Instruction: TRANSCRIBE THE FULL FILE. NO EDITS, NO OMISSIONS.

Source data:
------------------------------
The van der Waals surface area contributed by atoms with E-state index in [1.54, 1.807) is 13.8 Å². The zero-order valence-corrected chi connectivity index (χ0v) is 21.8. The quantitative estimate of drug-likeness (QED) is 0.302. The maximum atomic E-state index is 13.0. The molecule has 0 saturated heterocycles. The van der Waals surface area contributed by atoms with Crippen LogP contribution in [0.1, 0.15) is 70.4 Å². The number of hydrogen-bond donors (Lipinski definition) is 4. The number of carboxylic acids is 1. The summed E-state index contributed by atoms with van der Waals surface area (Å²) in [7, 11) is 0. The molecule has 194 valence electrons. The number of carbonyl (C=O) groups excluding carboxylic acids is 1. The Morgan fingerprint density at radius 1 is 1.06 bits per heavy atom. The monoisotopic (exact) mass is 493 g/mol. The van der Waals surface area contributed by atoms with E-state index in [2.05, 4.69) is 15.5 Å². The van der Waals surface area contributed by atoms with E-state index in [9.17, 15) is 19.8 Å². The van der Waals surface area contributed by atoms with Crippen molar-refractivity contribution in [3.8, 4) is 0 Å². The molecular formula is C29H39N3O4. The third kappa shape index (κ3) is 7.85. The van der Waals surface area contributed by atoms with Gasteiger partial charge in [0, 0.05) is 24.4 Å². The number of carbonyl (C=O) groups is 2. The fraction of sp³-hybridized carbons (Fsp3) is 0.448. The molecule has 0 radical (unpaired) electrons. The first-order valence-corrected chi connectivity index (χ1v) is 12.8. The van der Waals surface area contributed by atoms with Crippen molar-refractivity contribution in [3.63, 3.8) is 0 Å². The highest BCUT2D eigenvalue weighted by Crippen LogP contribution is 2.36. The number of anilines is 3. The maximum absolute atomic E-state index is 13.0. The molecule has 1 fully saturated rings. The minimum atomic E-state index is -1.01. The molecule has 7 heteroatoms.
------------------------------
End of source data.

The van der Waals surface area contributed by atoms with E-state index in [1.54, 1.807) is 13.8 Å². The zero-order valence-corrected chi connectivity index (χ0v) is 21.8. The quantitative estimate of drug-likeness (QED) is 0.302. The maximum atomic E-state index is 13.0. The molecule has 0 saturated heterocycles. The van der Waals surface area contributed by atoms with Crippen LogP contribution in [0.1, 0.15) is 70.4 Å². The number of hydrogen-bond donors (Lipinski definition) is 4. The number of carboxylic acids is 1. The summed E-state index contributed by atoms with van der Waals surface area (Å²) in [7, 11) is 0. The molecule has 194 valence electrons. The number of carbonyl (C=O) groups excluding carboxylic acids is 1. The Morgan fingerprint density at radius 1 is 1.06 bits per heavy atom. The monoisotopic (exact) mass is 493 g/mol. The van der Waals surface area contributed by atoms with E-state index in [2.05, 4.69) is 15.5 Å². The van der Waals surface area contributed by atoms with E-state index in [9.17, 15) is 19.8 Å². The van der Waals surface area contributed by atoms with Crippen molar-refractivity contribution in [3.8, 4) is 0 Å². The molecular formula is C29H39N3O4. The third kappa shape index (κ3) is 7.85. The van der Waals surface area contributed by atoms with Gasteiger partial charge in [0, 0.05) is 24.4 Å². The number of carbonyl (C=O) groups is 2. The fraction of sp³-hybridized carbons (Fsp3) is 0.448. The molecule has 0 radical (unpaired) electrons. The first-order valence-corrected chi connectivity index (χ1v) is 12.8. The van der Waals surface area contributed by atoms with Crippen molar-refractivity contribution in [3.63, 3.8) is 0 Å². The highest BCUT2D eigenvalue weighted by Crippen LogP contribution is 2.36. The number of anilines is 3. The maximum absolute atomic E-state index is 13.0. The molecule has 1 fully saturated rings. The minimum atomic E-state index is -1.01. The molecule has 7 heteroatoms.